Asphalt was used during construction of the eastern span of the San Francisco-Oakland Bay Bridge
The Bay Bridge, which carries more vehicular traffic than any other bridge in California, connects San Francisco and Oakland and spans San Francisco Bay, one of the most ecologically sensitive areas of California.
The asphalt industry has played an important role in the growth and development of California, from the discovery of the La Brea Tar Pits by native peoples who valued its waterproofing capabilities, to the construction of modern roads and highways utilizing recycled materials manufactured to exacting specifications and the strictest environmental and health standards in the nation. A typical asphalt pavement is 95 percent crushed rock and sand, and about 5 percent liquid asphalt "binder" and other additives. Asphalt covers about 95 percent of paved surfaces in California because it is smooth, quiet, durable, safe and 100 percent recyclable. Asphalt achieves many environmental and sustainability goals for the Golden State. Asphalt is the world's most recycled product, and millions of waste tires in California are diverted from landfills for use in asphalt pavements. By one measure, the production of asphalt has increased nationwide by approximately 250 percent over the past 40 years yet emissions have been reduced by about 97 percent. An independent panel of state scientists (the Carcinogen Identification Committee of the State of California Office of Environmental Health Hazard Assessment) in 2017 reviewed all relevant health and safety information related to asphalt and deemed it a "low priority" for further study. Asphalt plants are closely regulated by federal and state air- and water-quality authorities, under the watchful eye of elected officials and community organizations, and are operated under strict state and local occupational safety and health standards.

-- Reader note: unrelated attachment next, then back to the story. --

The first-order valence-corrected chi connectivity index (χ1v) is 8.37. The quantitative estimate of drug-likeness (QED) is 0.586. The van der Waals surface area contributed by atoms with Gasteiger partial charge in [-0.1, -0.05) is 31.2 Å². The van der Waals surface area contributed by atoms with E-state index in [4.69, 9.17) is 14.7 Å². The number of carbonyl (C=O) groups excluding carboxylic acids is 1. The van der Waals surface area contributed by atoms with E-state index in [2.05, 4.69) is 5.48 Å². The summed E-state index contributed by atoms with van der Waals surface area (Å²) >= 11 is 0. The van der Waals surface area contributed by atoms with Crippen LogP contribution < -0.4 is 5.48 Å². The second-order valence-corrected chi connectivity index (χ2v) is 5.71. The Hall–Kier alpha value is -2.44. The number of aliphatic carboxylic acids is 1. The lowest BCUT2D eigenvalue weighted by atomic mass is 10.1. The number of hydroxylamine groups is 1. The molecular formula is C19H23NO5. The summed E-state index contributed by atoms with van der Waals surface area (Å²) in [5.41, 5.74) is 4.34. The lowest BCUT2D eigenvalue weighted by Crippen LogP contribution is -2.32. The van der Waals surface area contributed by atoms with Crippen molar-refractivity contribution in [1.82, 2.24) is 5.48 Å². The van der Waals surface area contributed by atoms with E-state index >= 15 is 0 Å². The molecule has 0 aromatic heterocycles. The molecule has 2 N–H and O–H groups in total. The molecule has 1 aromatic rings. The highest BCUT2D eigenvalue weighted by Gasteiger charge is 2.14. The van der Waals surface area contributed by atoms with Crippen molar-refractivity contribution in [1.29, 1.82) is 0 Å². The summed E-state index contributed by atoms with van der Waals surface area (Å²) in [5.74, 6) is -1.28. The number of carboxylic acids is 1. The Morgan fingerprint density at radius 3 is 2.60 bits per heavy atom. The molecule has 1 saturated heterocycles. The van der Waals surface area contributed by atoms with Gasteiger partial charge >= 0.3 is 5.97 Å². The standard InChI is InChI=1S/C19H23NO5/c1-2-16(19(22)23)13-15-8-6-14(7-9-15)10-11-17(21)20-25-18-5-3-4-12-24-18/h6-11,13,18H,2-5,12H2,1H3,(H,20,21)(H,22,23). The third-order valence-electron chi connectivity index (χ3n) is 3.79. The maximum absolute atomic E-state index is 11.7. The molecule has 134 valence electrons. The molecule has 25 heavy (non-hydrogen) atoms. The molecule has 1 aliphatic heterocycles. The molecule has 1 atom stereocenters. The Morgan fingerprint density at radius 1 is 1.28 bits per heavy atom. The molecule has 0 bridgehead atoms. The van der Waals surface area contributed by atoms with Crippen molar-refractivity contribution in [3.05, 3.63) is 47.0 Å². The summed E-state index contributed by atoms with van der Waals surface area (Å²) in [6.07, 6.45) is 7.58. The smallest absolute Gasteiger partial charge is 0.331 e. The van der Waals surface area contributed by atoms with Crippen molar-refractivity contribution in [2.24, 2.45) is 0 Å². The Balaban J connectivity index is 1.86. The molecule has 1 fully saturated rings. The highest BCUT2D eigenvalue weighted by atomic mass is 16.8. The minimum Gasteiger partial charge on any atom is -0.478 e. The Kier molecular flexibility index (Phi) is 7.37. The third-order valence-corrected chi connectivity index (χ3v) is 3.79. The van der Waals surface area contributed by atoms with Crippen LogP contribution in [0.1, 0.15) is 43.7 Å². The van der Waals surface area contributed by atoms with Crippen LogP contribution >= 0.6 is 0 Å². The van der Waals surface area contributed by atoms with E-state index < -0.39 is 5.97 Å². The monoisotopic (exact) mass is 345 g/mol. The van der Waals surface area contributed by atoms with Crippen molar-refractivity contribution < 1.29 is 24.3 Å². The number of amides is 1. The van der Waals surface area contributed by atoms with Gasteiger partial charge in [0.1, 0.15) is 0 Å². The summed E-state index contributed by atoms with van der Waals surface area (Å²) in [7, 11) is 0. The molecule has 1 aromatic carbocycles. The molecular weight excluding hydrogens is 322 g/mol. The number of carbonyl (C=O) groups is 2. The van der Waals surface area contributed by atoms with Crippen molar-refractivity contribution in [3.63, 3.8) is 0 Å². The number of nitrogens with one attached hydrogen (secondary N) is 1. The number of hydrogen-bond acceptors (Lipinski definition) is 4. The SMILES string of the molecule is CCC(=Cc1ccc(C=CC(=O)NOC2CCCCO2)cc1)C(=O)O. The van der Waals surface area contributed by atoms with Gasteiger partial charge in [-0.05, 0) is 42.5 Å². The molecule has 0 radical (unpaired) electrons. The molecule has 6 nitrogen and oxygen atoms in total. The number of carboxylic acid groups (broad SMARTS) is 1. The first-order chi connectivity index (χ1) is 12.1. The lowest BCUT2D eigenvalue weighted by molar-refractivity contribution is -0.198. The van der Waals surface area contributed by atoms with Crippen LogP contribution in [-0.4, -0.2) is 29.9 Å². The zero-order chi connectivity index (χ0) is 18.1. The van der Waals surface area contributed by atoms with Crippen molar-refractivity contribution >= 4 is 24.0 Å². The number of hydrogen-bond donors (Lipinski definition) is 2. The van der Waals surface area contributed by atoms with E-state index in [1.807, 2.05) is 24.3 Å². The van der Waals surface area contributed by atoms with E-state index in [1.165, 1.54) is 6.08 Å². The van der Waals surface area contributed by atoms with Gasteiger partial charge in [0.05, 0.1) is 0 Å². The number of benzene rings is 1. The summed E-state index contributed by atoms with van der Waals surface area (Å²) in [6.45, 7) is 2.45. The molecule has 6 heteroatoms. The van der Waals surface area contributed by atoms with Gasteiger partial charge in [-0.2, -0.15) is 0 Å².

Contact CalAPA at (916) 791-5044 for additional information about asphalt pavements and the environment.